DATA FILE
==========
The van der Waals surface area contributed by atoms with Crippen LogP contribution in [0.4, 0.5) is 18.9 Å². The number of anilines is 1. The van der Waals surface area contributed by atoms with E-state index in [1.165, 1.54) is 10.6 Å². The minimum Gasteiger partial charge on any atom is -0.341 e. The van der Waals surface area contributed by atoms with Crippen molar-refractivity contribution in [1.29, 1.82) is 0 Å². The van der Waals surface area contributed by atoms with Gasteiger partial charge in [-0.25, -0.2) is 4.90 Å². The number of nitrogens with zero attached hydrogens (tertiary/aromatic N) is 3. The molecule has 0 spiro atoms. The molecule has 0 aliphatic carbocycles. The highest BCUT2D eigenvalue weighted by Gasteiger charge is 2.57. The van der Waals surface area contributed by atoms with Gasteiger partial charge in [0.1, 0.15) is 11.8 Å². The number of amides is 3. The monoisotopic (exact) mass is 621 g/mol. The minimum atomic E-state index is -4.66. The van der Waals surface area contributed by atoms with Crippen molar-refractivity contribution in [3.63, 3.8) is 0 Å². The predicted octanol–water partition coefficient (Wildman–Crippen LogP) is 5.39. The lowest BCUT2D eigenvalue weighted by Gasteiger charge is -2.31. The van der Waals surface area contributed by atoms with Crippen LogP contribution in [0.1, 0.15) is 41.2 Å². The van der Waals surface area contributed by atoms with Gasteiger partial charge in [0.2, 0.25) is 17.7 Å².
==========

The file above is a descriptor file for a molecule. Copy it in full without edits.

The van der Waals surface area contributed by atoms with Crippen LogP contribution in [0.4, 0.5) is 18.9 Å². The number of anilines is 1. The van der Waals surface area contributed by atoms with E-state index in [1.165, 1.54) is 10.6 Å². The minimum Gasteiger partial charge on any atom is -0.341 e. The van der Waals surface area contributed by atoms with Crippen molar-refractivity contribution in [1.29, 1.82) is 0 Å². The van der Waals surface area contributed by atoms with Gasteiger partial charge in [-0.25, -0.2) is 4.90 Å². The number of nitrogens with zero attached hydrogens (tertiary/aromatic N) is 3. The molecule has 0 spiro atoms. The molecule has 0 aliphatic carbocycles. The highest BCUT2D eigenvalue weighted by Gasteiger charge is 2.57. The van der Waals surface area contributed by atoms with Gasteiger partial charge in [0.1, 0.15) is 11.8 Å². The number of amides is 3. The monoisotopic (exact) mass is 621 g/mol. The minimum atomic E-state index is -4.66. The van der Waals surface area contributed by atoms with Crippen molar-refractivity contribution in [3.63, 3.8) is 0 Å². The predicted octanol–water partition coefficient (Wildman–Crippen LogP) is 5.39. The lowest BCUT2D eigenvalue weighted by Gasteiger charge is -2.31. The van der Waals surface area contributed by atoms with Crippen LogP contribution in [0.1, 0.15) is 41.2 Å². The van der Waals surface area contributed by atoms with Gasteiger partial charge in [0.2, 0.25) is 17.7 Å².